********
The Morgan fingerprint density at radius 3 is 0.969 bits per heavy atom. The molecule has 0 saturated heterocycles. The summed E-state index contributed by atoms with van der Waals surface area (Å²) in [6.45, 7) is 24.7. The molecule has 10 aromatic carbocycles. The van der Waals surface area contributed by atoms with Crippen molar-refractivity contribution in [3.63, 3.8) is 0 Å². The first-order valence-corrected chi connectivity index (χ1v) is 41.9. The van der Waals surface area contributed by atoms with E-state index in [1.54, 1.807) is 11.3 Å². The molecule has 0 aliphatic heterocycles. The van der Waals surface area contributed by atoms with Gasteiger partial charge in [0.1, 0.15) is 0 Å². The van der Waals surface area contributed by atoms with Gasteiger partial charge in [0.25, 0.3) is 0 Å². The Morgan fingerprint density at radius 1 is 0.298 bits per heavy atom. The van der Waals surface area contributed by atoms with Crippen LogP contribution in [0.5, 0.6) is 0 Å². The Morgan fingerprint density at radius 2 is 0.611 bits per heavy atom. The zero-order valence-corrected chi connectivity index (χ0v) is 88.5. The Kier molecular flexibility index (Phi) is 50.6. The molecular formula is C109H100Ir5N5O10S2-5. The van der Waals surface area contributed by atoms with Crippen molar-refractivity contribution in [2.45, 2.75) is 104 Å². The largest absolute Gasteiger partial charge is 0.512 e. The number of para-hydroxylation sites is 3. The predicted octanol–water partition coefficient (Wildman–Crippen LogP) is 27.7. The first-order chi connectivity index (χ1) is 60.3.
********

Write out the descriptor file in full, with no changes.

The Morgan fingerprint density at radius 3 is 0.969 bits per heavy atom. The molecule has 0 saturated heterocycles. The summed E-state index contributed by atoms with van der Waals surface area (Å²) in [6.45, 7) is 24.7. The molecule has 10 aromatic carbocycles. The van der Waals surface area contributed by atoms with Crippen molar-refractivity contribution in [3.63, 3.8) is 0 Å². The first-order valence-corrected chi connectivity index (χ1v) is 41.9. The van der Waals surface area contributed by atoms with E-state index in [1.54, 1.807) is 11.3 Å². The molecule has 0 aliphatic heterocycles. The van der Waals surface area contributed by atoms with Gasteiger partial charge in [0.1, 0.15) is 0 Å². The van der Waals surface area contributed by atoms with Gasteiger partial charge in [0.25, 0.3) is 0 Å². The Morgan fingerprint density at radius 1 is 0.298 bits per heavy atom. The van der Waals surface area contributed by atoms with Crippen LogP contribution in [0.5, 0.6) is 0 Å². The Morgan fingerprint density at radius 2 is 0.611 bits per heavy atom. The zero-order valence-corrected chi connectivity index (χ0v) is 88.5. The Kier molecular flexibility index (Phi) is 50.6. The molecular formula is C109H100Ir5N5O10S2-5. The van der Waals surface area contributed by atoms with Crippen molar-refractivity contribution in [2.45, 2.75) is 104 Å². The largest absolute Gasteiger partial charge is 0.512 e. The number of para-hydroxylation sites is 3. The predicted octanol–water partition coefficient (Wildman–Crippen LogP) is 27.7. The first-order chi connectivity index (χ1) is 60.3.